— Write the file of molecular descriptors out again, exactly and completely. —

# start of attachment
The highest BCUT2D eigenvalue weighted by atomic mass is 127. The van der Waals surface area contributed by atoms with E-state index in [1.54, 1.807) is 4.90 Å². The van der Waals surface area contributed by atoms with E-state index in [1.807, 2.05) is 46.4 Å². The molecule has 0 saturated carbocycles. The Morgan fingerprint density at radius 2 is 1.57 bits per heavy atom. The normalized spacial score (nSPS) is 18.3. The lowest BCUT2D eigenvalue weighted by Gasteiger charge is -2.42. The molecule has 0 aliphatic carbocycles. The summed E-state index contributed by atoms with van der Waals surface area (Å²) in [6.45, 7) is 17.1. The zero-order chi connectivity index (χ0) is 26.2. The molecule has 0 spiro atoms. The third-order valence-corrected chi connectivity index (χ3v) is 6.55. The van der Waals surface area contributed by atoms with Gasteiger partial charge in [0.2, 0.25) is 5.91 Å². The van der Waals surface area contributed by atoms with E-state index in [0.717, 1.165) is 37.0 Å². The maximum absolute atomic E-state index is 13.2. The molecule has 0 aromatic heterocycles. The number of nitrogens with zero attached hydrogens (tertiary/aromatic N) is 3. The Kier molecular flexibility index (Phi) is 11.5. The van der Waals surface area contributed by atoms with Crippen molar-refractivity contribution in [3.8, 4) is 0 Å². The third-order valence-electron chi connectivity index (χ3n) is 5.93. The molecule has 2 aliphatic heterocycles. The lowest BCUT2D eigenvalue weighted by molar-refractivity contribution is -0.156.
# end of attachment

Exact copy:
The highest BCUT2D eigenvalue weighted by atomic mass is 127. The van der Waals surface area contributed by atoms with E-state index in [1.54, 1.807) is 4.90 Å². The van der Waals surface area contributed by atoms with E-state index in [1.807, 2.05) is 46.4 Å². The molecule has 0 saturated carbocycles. The Morgan fingerprint density at radius 2 is 1.57 bits per heavy atom. The normalized spacial score (nSPS) is 18.3. The lowest BCUT2D eigenvalue weighted by Gasteiger charge is -2.42. The molecule has 0 aliphatic carbocycles. The summed E-state index contributed by atoms with van der Waals surface area (Å²) in [6.45, 7) is 17.1. The zero-order chi connectivity index (χ0) is 26.2. The molecule has 0 spiro atoms. The third-order valence-corrected chi connectivity index (χ3v) is 6.55. The van der Waals surface area contributed by atoms with Gasteiger partial charge in [0.2, 0.25) is 5.91 Å². The van der Waals surface area contributed by atoms with E-state index in [0.717, 1.165) is 37.0 Å². The maximum absolute atomic E-state index is 13.2. The molecule has 0 aromatic heterocycles. The number of nitrogens with zero attached hydrogens (tertiary/aromatic N) is 3. The Kier molecular flexibility index (Phi) is 11.5. The van der Waals surface area contributed by atoms with Crippen molar-refractivity contribution in [3.8, 4) is 0 Å². The third-order valence-electron chi connectivity index (χ3n) is 5.93. The molecule has 2 aliphatic heterocycles. The lowest BCUT2D eigenvalue weighted by molar-refractivity contribution is -0.156.